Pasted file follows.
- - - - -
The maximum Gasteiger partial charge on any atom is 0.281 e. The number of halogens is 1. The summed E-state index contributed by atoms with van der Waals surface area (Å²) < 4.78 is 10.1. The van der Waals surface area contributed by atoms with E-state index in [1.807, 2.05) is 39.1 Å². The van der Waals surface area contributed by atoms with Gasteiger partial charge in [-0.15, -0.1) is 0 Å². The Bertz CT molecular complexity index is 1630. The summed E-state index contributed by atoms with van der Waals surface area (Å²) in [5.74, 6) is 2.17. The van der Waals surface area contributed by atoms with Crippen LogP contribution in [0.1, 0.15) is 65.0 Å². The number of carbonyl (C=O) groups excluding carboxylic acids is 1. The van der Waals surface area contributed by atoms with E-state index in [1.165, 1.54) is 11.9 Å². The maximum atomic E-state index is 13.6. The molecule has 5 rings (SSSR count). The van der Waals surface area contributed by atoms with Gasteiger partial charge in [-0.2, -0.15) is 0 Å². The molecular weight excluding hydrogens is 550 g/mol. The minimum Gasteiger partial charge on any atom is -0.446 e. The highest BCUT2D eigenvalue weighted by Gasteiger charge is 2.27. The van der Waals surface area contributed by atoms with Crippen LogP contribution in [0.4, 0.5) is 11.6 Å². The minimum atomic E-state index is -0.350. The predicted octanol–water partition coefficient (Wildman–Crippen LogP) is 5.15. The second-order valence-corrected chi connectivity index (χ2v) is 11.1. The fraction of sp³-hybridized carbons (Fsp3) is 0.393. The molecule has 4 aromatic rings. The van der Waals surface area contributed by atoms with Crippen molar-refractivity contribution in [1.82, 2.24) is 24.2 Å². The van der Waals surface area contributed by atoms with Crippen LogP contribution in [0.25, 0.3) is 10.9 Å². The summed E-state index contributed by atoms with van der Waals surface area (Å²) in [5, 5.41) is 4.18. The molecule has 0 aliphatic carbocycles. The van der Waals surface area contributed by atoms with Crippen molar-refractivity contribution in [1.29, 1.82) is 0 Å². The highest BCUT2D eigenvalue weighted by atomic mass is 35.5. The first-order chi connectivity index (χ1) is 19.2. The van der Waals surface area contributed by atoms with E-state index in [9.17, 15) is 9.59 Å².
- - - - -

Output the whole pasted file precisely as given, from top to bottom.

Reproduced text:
The maximum Gasteiger partial charge on any atom is 0.281 e. The number of halogens is 1. The summed E-state index contributed by atoms with van der Waals surface area (Å²) < 4.78 is 10.1. The van der Waals surface area contributed by atoms with E-state index in [1.807, 2.05) is 39.1 Å². The van der Waals surface area contributed by atoms with Gasteiger partial charge in [-0.15, -0.1) is 0 Å². The Bertz CT molecular complexity index is 1630. The summed E-state index contributed by atoms with van der Waals surface area (Å²) in [5.74, 6) is 2.17. The van der Waals surface area contributed by atoms with Crippen LogP contribution in [0.1, 0.15) is 65.0 Å². The number of carbonyl (C=O) groups excluding carboxylic acids is 1. The van der Waals surface area contributed by atoms with E-state index in [1.165, 1.54) is 11.9 Å². The maximum atomic E-state index is 13.6. The molecule has 5 rings (SSSR count). The van der Waals surface area contributed by atoms with Gasteiger partial charge in [-0.2, -0.15) is 0 Å². The molecular weight excluding hydrogens is 550 g/mol. The minimum Gasteiger partial charge on any atom is -0.446 e. The highest BCUT2D eigenvalue weighted by Gasteiger charge is 2.27. The van der Waals surface area contributed by atoms with Crippen LogP contribution in [0.4, 0.5) is 11.6 Å². The minimum atomic E-state index is -0.350. The predicted octanol–water partition coefficient (Wildman–Crippen LogP) is 5.15. The second-order valence-corrected chi connectivity index (χ2v) is 11.1. The fraction of sp³-hybridized carbons (Fsp3) is 0.393. The molecule has 4 aromatic rings. The van der Waals surface area contributed by atoms with Crippen molar-refractivity contribution in [1.82, 2.24) is 24.2 Å². The van der Waals surface area contributed by atoms with Crippen LogP contribution in [0.25, 0.3) is 10.9 Å². The summed E-state index contributed by atoms with van der Waals surface area (Å²) in [5, 5.41) is 4.18. The molecule has 0 aliphatic carbocycles. The van der Waals surface area contributed by atoms with Crippen molar-refractivity contribution in [1.29, 1.82) is 0 Å². The highest BCUT2D eigenvalue weighted by atomic mass is 35.5. The first-order chi connectivity index (χ1) is 19.2. The van der Waals surface area contributed by atoms with E-state index in [9.17, 15) is 9.59 Å².